- Live in Texas. WIC clients usually receive services in the county where they live. U.S. citizenship is not a requirement for eligibility.
- Clients must apply in personexcept in certain limited cases.
How to Become a WIC Client:
- Are you a pregnant woman, breastfeeding a baby less than one year of age, a postpartum woman (one who had a baby within the last six months), or have an infant or a child who is less than 5 years old? If yes, call the WIC clinic in Duval County (361) 279-8396 or (361) 279-8397, Office open Monday, Wednesday or Friday, 8:00 am – 5:00 pm.
- Call or go by the clinic to make an appointment for a pregnant woman, breastfeeding woman, postpartum woman, infant, or child less than 5 years of age.
- At the time of your appointment, bring documentation of your household’s source of income or wages. This applies to all members of the household. Some examples of documentation include a paycheck stub, a current tax return, a letter from an employer, a Social Security check, a child-support check, or self-employed accounting records. Applicants and certain family members who receive Medicaid, Temporary Assistance to Needy Families, or Food Stamps automatically meet income eligibility by bringing acceptable proof of their participation in one of these programs—they do not have to bring other income documents.
- At the time of your appointment, bring documentation of where you live with your current physical address, such as a utility or credit-card bill, rent receipt, or business letter.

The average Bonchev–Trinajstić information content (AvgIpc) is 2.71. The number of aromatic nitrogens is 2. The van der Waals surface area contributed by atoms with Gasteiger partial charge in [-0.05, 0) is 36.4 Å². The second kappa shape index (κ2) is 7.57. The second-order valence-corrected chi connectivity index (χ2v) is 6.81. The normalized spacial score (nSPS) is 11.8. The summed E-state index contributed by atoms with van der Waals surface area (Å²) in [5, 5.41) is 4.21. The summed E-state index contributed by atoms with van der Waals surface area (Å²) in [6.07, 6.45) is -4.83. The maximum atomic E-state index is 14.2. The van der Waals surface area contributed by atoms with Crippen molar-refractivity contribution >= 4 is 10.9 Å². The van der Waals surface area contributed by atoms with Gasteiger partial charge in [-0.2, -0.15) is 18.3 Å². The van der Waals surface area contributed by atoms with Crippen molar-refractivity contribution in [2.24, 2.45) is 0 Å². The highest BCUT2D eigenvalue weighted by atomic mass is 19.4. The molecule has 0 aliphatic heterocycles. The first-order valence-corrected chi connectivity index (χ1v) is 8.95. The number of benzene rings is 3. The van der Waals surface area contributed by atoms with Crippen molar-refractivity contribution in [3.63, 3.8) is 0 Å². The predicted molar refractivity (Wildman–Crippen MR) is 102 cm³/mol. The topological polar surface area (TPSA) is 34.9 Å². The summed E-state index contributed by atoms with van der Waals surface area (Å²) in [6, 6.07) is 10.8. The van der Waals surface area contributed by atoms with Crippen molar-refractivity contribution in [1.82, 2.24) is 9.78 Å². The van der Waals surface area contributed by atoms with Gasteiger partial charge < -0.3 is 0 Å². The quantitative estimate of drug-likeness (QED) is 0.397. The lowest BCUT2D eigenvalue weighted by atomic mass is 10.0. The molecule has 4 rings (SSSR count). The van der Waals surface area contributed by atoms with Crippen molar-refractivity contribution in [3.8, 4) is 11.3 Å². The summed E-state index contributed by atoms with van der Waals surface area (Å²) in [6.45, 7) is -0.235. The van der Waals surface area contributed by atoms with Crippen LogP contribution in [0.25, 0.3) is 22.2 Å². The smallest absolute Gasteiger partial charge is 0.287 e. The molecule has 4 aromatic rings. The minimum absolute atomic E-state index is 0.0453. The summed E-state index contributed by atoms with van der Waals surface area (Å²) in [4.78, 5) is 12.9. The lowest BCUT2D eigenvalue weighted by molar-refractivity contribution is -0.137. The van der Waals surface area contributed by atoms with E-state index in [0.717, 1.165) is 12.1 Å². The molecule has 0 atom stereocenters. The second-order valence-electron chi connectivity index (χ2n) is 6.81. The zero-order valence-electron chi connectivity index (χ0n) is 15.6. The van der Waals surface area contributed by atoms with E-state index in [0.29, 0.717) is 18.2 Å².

- At the time of your appointment, bring one document of identification for each person applying for WIC benefits and the adult responsible for the benefits. Examples of acceptable identification documents are a birth certificate, a driver’s license, an immunization card, an employee or school identification card with picture, a Social Security card, or hospital records.
- During the appointment the applicant will undergo a simple health screen including height and weight measurement, a finger stick to screen for low iron, a medical and health history and a diet recall and history to determine nutritional risk.
- At the end of his or her appointment, an applicant will receive counseling and referral to appropriate health and human services, if applicable. WIC Program eligibility will also be determined. Food benefits will be provided to those eligible.
- If you have any questions about the above information, lack some item above, or have a special situation, call or go by the clinic before your appointment so the staff may assist you with your situation. Not bringing in all the documentation at the time of your appointment may delay eligibility determination and benefits. A complete screen must be done before eligibility can be determined.
What does WIC provide and who receives the benefits?
WIC provides nutrition education, nutritious foods, referrals to health and human services, breastfeeding support, and immunizations (at some clinics). Food benefits are issued for each client. Both fathers and mothers can receive and spend the benefits for their children.